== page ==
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1886
The first transcontinental train trip across Canada departs from Montreal, Quebec. It arrives in Port Moody, British Columbia on July 4. Montreal is the most populous municipality in the Canadian province of Quebec and the second-most populous municipality in Canada. Originally called Ville-Marie, or "City of Mary", it is named after Mount Royal, the triple-peaked hill in the heart of the city. The city is centred on the Island of Montreal, which took its name from the same source as the city, and a few much smaller peripheral islands, the largest of which is Île Bizard. It has a distinct four-season continental climate with warm to hot summers and cold, snowy winters. The first transcontinental train trip across Canada departs from Montreal, Quebec. It arrives in Port Moody, British Columbia on July 4. Montreal is the most populous municipality in the Canadian province of Quebec and the second-most populous municipality in Canada. Originally called Ville-Marie, or "City of Mary", it is named after Mount Royal, the triple-peaked hill in the heart of the city. The city is centred on the Island of Montreal, which took its name from the same source as the city, and a few much smaller peripheral islands, the largest of which is Île Bizard. It has a distinct four-season continental climate with warm to hot summers and cold, snowy winters.
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1887
Buffalo Bill Cody's Wild West Show opens in London. William Frederick "Buffalo Bill" Cody was an American scout, bison hunter, and showman. He was born in Le Claire, Iowa Territory, but he lived for several years in his father's hometown in Toronto Township, Ontario, Canada, before the family returned to the Midwest and settled in the Kansas Territory. Buffalo Bill Cody's Wild West Show opens in London. William Frederick "Buffalo Bill" Cody was an American scout, bison hunter, and showman. He was born in Le Claire, Iowa Territory, but he lived for several years in his father's hometown in Toronto Township, Ontario, Canada, before the family returned to the Midwest and settled in the Kansas Territory.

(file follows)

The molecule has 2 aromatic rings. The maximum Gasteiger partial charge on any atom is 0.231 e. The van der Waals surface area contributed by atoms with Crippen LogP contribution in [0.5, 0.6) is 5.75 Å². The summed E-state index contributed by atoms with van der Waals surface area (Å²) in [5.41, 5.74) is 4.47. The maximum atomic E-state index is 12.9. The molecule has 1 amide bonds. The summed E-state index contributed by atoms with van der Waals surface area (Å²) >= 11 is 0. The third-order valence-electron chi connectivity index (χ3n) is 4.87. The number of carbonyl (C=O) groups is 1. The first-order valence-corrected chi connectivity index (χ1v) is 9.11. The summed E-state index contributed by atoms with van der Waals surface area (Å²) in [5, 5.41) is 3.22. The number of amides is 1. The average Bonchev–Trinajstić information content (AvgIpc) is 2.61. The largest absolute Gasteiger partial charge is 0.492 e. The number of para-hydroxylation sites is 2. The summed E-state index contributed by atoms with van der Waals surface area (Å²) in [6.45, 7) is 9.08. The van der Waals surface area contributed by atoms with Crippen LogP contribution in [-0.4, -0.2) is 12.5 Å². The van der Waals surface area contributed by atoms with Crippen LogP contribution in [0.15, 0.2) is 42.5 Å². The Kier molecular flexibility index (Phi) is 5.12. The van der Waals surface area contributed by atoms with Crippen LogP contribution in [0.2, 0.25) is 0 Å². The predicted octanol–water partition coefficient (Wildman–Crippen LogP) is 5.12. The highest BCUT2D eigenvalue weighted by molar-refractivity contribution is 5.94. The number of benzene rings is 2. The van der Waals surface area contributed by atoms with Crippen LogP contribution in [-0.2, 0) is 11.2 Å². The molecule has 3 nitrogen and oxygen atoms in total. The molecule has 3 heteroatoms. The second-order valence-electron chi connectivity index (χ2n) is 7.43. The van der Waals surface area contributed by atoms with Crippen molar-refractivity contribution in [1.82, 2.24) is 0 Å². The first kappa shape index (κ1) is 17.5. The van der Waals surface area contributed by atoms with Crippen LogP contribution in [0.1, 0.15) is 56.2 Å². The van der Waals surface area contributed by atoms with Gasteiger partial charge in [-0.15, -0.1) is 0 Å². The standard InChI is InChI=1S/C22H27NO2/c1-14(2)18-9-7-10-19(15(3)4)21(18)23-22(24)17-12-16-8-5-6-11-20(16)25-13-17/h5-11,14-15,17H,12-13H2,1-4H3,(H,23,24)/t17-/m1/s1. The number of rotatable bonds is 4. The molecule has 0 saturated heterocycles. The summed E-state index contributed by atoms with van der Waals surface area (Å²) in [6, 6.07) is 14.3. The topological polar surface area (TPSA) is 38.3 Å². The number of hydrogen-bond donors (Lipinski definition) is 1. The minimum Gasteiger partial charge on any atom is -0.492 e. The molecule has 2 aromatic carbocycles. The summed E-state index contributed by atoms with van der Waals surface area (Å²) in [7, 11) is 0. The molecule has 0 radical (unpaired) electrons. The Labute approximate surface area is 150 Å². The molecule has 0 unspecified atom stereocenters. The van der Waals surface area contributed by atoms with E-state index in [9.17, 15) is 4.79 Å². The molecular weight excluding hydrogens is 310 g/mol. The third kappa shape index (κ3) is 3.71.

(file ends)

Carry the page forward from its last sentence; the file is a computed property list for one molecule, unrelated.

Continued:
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1888
In London, the body of Jack the Ripper's second murder victim, Annie Chapman, is found. London is the capital and most populous city of England and the United Kingdom. Standing on the River Thames in the south east of the island of Great Britain, London has been a major settlement for two millennia. It was founded by the Romans, who named it Londinium. London's ancient core, the City of London, largely retains its 1.12-square-mile (2.9 km2) medieval boundaries. Since at least the 19th century, "London" has also referred to the metropolis around this core, historically split between Middlesex, Essex, Surrey, Kent and Hertfordshire, which today largely makes up Greater London, a region governed by the Mayor of London and the London Assembly. In London, the body of Jack the Ripper's second murder victim, Annie Chapman, is found. London is the capital and most populous city of England and the United Kingdom. Standing on the River Thames in the south east of the island of Great Britain, London has been a major settlement for two millennia. It was founded by the Romans, who named it Londinium. London's ancient core, the City of London, largely retains its 1.12-square-mile (2.9 km2) medieval boundaries. Since at least the 19th century, "London" has also referred to the metropolis around this core, historically split between Middlesex, Essex, Surrey, Kent and Hertfordshire, which today largely makes up Greater London, a region governed by the Mayor of London and the London Assembly.
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1889